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Independent Play: Managing Screen Time

{This is Part 3 of my series on Independent Play. If you’re jumping in for the first time on this series, you can read parts one and two here and here}



We can’t seem to live without it these days. The world our kids are growing up in is so different from the one we grew up in back when we were kids.

I didn’t have my own mobile phone until I was twenty years old at university. Even then it was just a clunky old hand-me-down brick simply to make short phone calls with.

When I was growing up, we only had three channels on TV. Children’s programs only ran from 4.00-5.30 on weekdays and on Saturday and Sunday mornings. Nowadays we have dedicated children’s channels running cartoons and children’s shows all day long.

Gosh. I sound so old talking like that.

But my point is. Technology is not a necessity. It’s a wonderful convenience, yes. But it is possible to live without it or at least with less of it.

TV and devices themselves are not evil. But because they are so convenient, it can be easy to get careless and fall back on them too often as a distraction item or babysitting device.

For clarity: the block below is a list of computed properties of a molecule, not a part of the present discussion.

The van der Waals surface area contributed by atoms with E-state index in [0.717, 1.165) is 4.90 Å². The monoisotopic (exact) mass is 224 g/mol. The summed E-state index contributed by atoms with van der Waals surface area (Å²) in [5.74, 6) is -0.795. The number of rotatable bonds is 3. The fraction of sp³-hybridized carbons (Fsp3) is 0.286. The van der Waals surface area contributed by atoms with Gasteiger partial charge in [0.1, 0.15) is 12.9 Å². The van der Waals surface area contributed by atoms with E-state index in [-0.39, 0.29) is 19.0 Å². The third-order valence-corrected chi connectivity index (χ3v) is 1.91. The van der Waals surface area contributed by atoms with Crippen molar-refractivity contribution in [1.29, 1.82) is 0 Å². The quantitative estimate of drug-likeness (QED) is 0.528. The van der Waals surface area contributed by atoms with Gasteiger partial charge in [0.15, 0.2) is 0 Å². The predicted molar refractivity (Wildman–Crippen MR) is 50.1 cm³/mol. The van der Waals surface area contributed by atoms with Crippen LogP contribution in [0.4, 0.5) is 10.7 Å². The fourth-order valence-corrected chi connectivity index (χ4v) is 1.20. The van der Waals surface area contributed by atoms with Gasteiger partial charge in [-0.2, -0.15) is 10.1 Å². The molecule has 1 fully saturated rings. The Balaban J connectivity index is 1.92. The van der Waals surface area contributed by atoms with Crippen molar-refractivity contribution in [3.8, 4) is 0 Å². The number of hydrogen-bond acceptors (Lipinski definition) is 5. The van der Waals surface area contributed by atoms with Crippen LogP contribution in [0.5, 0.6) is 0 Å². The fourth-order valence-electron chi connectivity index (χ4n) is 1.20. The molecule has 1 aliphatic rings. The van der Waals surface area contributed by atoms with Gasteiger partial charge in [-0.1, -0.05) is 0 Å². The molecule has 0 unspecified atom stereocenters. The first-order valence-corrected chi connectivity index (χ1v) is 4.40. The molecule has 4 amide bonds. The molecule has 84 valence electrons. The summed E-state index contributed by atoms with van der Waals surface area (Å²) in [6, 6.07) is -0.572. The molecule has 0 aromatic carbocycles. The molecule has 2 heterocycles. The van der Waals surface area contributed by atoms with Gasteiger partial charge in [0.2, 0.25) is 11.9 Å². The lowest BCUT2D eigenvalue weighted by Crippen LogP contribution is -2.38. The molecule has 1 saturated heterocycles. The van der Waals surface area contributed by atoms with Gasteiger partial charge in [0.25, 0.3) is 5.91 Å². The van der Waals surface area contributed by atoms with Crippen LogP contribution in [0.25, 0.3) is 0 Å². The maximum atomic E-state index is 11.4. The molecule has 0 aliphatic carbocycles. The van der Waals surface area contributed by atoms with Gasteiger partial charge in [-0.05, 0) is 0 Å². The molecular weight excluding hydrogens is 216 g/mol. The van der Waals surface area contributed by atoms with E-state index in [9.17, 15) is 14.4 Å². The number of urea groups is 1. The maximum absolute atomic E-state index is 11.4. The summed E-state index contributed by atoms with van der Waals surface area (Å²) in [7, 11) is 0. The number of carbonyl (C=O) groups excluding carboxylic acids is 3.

In fact, over-reliance on screens and devices to entertain or distract children can do more harm than we realise. It actually robs children of their ability to play independently. If a child constantly needs TV and electronic games to while away their boredom, it can actually affect their ability to concentrate and focus on tasks and even chip away at their imagination and creativity.

Even if they are watching an educational programme or playing with an educational app on a device, let’s not kid ourselves, all that stuff is nowhere near where real learning should be happening. Real learning happens in the real world… with our hands, our feet, our senses, our conversations with real people, doing real things with actual physical objects.

But let’s get real… I myself personally don’t think I’ve managed to stick to all the recommended guidelines on banning TV for babies or limiting screen time to just 30 minutes a day. But I do try to remain as vigilant as I can about it, be intentional about the programmes we watch and guarding the amount of screen time for my kids.

So here are my personal tips on how I manage and guard screen time for my own kids…

Establish set times in daily routine for screen time
In my own daily routine, I selected two strategic times throughout the day for screen time to aid with transitions. Once in the morning after morning tea and one more time in the afternoon before nap time. The morning slot allows me a short break to regroup, clean up and get ready for the next activity. The afternoon slots helps the children to settle and wind down quietly before having their nap.